Suing for Breach of Verbal Contract
When suing for breach of verbal contract, make sure you have witnesses and proof when you head into court.3 min read
Updated November 26, 2020:
What Can I Sue for With a Verbal Contract Violation?
With an oral contract, you can sue for breach of contract just as you would with a written contract. There's a common misconception that all contracts must be in writing to be valid. Writing out a contract is a good idea, mainly because you will have proof that the contract exists. You could also record the contract on video, as this may be considered just as good as writing in court cases.
When it comes to state law, few subjects require a written contract. For instance, in Illinois, real estate contracts must be in writing as well as anything that must occur within a year. This is due to the Statute of Frauds, which governs five categories:
- Contracts that pertain to selling a land interest.
- Contracts that involve a performance that lasts longer than one year.
- Contracts that assume responsibility for someone else's debts.
- Contracts that deal with the sale of goods worth more than $500.
- Contracts that contain promises made by administrators or executors of an estate.
However, you can create, amend, or change a contract's terms nonverbally simply via your conduct. For example, if you agree to give a business 100 items for a certain price each month but end up accepting less money over time, you may waive your claim to the original sum without ever stating so outright, because you continued to deliver the number of items and accepted the lesser payment.
Can I Sue for Breach of Verbal Contract?
Yes, you can sue for breach of verbal contract even if a handshake agreement didn't occur. If one party accepted another party's services, then the parties most likely reached an enforceable agreement. As long as one party received the other's services, the receiving party benefited and should pay the party that delivered the service.
Even though verbal contracts are as valid as written ones are, oral contracts are more difficult to prove. A handshake doesn't have legal significance, but having a witness can strengthen your case. One element that can strengthen the argument is when one of the parties has fully performed its agreed-upon service.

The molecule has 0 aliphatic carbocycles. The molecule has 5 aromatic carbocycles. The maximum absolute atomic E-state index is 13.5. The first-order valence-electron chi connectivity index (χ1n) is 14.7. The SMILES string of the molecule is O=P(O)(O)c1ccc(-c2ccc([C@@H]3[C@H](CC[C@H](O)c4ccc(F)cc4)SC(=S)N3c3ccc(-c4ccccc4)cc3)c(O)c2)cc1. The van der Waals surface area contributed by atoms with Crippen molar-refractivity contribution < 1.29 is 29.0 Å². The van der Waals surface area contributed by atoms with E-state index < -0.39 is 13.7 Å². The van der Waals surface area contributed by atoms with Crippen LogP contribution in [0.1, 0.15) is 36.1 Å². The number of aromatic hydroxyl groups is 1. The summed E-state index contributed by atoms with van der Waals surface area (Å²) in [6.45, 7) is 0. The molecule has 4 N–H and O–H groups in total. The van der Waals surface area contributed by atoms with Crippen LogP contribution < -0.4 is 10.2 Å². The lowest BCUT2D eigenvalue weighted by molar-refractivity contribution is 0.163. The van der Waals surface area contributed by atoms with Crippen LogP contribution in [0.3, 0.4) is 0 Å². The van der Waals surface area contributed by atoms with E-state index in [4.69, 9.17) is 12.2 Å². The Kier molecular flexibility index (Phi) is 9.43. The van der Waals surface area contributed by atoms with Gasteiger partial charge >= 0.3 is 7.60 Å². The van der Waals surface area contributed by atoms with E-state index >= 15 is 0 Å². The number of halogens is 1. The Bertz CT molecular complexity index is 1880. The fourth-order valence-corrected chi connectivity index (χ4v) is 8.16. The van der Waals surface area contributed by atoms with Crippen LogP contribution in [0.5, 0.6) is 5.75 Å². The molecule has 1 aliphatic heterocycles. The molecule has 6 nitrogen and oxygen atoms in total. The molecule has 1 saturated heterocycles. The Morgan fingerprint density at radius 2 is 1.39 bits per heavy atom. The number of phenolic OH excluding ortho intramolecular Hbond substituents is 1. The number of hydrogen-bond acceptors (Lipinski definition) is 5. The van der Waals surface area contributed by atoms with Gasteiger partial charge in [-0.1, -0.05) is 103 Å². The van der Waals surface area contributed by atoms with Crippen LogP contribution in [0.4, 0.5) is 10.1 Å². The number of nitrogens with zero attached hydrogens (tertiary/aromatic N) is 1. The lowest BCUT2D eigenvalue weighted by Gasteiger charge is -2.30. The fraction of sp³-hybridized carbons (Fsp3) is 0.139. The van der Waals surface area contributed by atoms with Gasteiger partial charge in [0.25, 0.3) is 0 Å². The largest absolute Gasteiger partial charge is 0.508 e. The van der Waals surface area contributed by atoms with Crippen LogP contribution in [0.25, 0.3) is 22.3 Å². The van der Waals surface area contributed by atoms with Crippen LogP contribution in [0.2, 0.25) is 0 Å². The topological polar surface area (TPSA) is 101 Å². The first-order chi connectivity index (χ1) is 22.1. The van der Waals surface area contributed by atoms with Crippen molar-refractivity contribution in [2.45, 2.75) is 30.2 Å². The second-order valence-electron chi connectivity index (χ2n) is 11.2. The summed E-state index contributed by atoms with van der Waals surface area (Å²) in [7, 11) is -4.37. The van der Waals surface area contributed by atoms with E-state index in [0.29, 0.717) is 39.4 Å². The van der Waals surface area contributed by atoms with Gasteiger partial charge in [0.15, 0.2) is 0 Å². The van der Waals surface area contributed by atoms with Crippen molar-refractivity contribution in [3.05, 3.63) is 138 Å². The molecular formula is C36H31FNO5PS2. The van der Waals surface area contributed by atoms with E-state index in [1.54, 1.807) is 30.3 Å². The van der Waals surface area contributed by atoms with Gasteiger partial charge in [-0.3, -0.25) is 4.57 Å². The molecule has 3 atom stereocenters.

Breach of Oral Contract in Florida
In Florida, oral contracts are enforceable. To prove a breach of oral contract, a plaintiff must state facts that show that both parties agreed to a partnership and had no uncertainties. The oral contract can undergo the same scrutiny as written contracts, including offer, acceptance, consideration, and speculation of the terms. Also, the party who asserts the oral contract must prove that it exists by providing evidence.
To claim an oral contract breach, the afflicted party must show three elements:
- A valid contract formed.
- A material breach occurred.
- Damages were suffered.
Special Issues in Breach of Oral Contract Cases
In the case of Crozier v. Sauers, the Appellate Division of the New York Supreme Court weighed in on what happens when a dispute occurs between family and friends in regard to oral contracts.
The plaintiff and his wife were friends of Sauers, the defendant. The plaintiff stated that Sauers asked him for a $180,000 loan to expand the defendant's automotive glass company. Sauers stated that the loan's purpose was to help him purchase an existing auto glass company as well as to provide a down payment on two other corporate buildings.
The exhibits and record at the trial showed that the plaintiff wrote four checks to T&M Corp., which was the name of the defendant's company. The defendant deposited the checks into the corporate account and used the account to purchase the company but not the other two buildings. The defendant testified that the rest of the money went toward corporate expenses, but the plaintiff didn't argue or provide contrary evidence.
In response, the plaintiff alleged, according to an oral agreement, the defendant agreed to be liable for the loan if the company couldn't repay it. The court ruled in favor of the plaintiff because the defendant was liable for the outstanding loan balance. There was no breach of an oral contract because the funds went toward corporate purposes.
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